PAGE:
Letters to the Editor: Why Bush vs. Gore shouldn’t matter in any Trump vs. Biden

An election canvasser in Miami holds up and inspects a ballot in 2000.
Election canvassers in Miami check questionable ballots in 2000, during Florida’s presidential recount.
(Los Angeles Times)

To the editor: Harry Litman’s excellent column is both enlightening and alarming. But let us not give up hope that Bush vs. Gore, the 2000 Supreme Court decision that decided that year’s election, can be confined to its unusual facts.

In a separate concurrence by then-Chief Justice William Rehnquist, with Justices Antonin Scalia and Clarence Thomas concurring, they made it clear that the ruling was aimed very narrowly at a state court that had imperiled a legislatively mandated set of procedures:

“[The state court] significantly departed from the statutory framework ... and authorized open-ended further proceedings which could not be completed by [the constitutional safe harbor date].”


Thus, unless the Supreme Court is again presented with that fact pattern (an allegedly rogue state court altering statutory procedures in a way that imperils the safe harbor date), Bush vs. Gore should be inapplicable.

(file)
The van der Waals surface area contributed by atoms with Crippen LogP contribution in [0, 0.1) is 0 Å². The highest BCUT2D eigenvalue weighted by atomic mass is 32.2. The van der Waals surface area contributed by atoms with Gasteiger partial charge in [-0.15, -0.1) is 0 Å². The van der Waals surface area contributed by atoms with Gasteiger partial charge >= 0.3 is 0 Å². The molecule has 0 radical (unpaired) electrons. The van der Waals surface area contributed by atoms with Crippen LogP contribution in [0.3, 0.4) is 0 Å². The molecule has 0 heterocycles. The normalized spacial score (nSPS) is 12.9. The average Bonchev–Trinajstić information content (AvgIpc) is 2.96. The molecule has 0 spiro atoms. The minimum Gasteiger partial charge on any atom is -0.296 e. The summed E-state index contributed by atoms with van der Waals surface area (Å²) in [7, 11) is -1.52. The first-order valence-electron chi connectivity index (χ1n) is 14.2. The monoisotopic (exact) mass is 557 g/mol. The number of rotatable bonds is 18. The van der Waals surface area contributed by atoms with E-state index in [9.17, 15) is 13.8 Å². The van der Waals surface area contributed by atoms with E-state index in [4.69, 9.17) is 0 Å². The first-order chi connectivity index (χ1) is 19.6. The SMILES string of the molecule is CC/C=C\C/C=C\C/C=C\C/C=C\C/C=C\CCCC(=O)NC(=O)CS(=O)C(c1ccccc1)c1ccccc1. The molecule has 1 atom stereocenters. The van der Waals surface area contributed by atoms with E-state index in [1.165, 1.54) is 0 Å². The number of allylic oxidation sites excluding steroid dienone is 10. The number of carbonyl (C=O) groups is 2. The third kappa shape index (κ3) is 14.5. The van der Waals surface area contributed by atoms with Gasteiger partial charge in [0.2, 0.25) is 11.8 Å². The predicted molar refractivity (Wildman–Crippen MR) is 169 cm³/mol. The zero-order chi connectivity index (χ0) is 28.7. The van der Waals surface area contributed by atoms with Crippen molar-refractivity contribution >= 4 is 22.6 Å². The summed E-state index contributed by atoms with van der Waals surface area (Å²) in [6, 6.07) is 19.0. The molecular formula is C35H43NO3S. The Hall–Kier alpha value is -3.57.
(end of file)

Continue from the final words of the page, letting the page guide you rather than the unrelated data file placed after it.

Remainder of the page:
Perhaps Justice Amy Coney Barrett, who clerked for Scalia, will soon write an opinion explaining why the Supreme Court’s powers over election procedures are not infinite, with Chief Justice John G. Roberts Jr. and Justices Elena Kagan, Stephen Breyer and Sonia Sotomayor concurring.

Dan Schechter, Los Alamitos

The writer is a professor emeritus at Loyola Law School in Los Angeles.


To the editor: Litman does know that Florida votes in question in 2000 were eventually analyzed, right? It turned out that under most recount scenarios, George W. Bush would have won anyway, so the Supreme Court didn’t change the outcome at all.

The way the left still carps about it, one would think that no Democrat remembers that.

Jerry Koch, Newport Beach